The Cost of Doing Business

As I write this on a lazy summer’s afternoon, I’m trying to relax, take the weight off my feet and definitely not go anywhere.  That’s because after my minor op on Tuesday, it hurts to breathe, let alone move.

Radio frequency ablation (RFA) is where (in my case under a CT scan and general anaesthetic) a big needle is stuck in between my ribs – avoiding all sorts of major organs – and comes into contact with the caner sitting on my liver.  I don’t know exactly how it works but the tumour is essentially burned off with radio frequencies – as the name suggests.  I’ll have you know I passed an A level module on medical physics but clearly I should have listened more closely 21 years ago in order to have a better idea of precisely what’s been done to my body.  But I can tell you all about how it feels now:

Painful – verging on very painful.

This is like the mother of all side stitches sustained while being repeatedly kicked in the ribs.  Only it goes deeper – to the point that my expanding right lung must be rubbing against the freshly seared liver and punctured ribcage as I breathe in.  The pain is quite severe and if it’s been a while since my last paracetamol (yes – that’s the strongest stuff I’m meant to take), then simply existing is quite a challenge.  That’s especially if I cough and I’m avoiding any kind of comedy on tv etc. because laughter is nothing like the best medicine right now.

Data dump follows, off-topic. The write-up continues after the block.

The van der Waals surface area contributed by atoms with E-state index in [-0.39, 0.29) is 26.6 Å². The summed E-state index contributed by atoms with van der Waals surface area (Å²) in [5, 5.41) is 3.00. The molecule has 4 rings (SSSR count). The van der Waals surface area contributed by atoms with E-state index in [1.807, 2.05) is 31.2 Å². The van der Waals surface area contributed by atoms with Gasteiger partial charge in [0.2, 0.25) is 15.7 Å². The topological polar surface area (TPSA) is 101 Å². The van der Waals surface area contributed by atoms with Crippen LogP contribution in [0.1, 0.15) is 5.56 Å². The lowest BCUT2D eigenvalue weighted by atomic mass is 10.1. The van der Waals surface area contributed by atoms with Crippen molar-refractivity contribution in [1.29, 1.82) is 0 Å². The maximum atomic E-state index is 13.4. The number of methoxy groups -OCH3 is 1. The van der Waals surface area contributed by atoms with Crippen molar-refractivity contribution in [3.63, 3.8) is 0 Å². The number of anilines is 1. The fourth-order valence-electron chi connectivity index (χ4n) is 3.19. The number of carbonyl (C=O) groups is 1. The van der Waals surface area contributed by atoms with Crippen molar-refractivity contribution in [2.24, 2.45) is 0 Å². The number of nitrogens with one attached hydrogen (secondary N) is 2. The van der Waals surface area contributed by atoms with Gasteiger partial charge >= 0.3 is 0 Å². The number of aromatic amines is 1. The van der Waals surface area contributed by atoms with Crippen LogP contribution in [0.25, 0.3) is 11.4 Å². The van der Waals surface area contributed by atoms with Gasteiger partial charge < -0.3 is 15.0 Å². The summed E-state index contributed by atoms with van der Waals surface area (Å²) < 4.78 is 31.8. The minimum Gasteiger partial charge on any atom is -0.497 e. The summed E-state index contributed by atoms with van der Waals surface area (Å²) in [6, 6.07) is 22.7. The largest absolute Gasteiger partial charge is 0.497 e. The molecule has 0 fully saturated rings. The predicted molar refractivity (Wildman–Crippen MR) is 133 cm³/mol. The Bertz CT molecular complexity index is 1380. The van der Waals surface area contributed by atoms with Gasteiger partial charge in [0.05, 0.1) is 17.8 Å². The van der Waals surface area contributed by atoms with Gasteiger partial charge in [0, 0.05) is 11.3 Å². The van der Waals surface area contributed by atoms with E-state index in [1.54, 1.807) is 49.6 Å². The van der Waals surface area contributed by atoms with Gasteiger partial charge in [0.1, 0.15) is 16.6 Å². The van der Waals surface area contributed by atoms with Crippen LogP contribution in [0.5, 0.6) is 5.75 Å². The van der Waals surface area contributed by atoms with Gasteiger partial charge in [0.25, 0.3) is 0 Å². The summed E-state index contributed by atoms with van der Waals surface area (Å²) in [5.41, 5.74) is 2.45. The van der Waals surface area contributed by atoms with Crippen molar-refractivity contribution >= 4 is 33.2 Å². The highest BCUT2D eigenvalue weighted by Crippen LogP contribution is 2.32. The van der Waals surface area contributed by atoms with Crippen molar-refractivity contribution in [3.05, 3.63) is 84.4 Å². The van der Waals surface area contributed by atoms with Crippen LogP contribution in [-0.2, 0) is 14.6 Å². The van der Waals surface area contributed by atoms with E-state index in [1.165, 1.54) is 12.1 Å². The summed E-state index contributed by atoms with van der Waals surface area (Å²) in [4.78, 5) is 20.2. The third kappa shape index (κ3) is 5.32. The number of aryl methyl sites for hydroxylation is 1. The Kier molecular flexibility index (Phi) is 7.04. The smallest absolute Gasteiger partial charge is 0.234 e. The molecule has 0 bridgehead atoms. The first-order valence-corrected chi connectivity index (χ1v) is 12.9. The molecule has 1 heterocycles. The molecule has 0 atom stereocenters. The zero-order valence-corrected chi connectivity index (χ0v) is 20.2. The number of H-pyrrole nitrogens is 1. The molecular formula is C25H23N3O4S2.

It was bad enough arriving at the hospital waiting room at 7am on Tuesday, nothing having passed my lips since the night before, as instructed.  Hangry and uncaffinated, I of course waited for two hours without anything happening.  But being fasted was especially important as metabolic processes needed to be as slow as possible so that my guts didn’t move too much during surgery.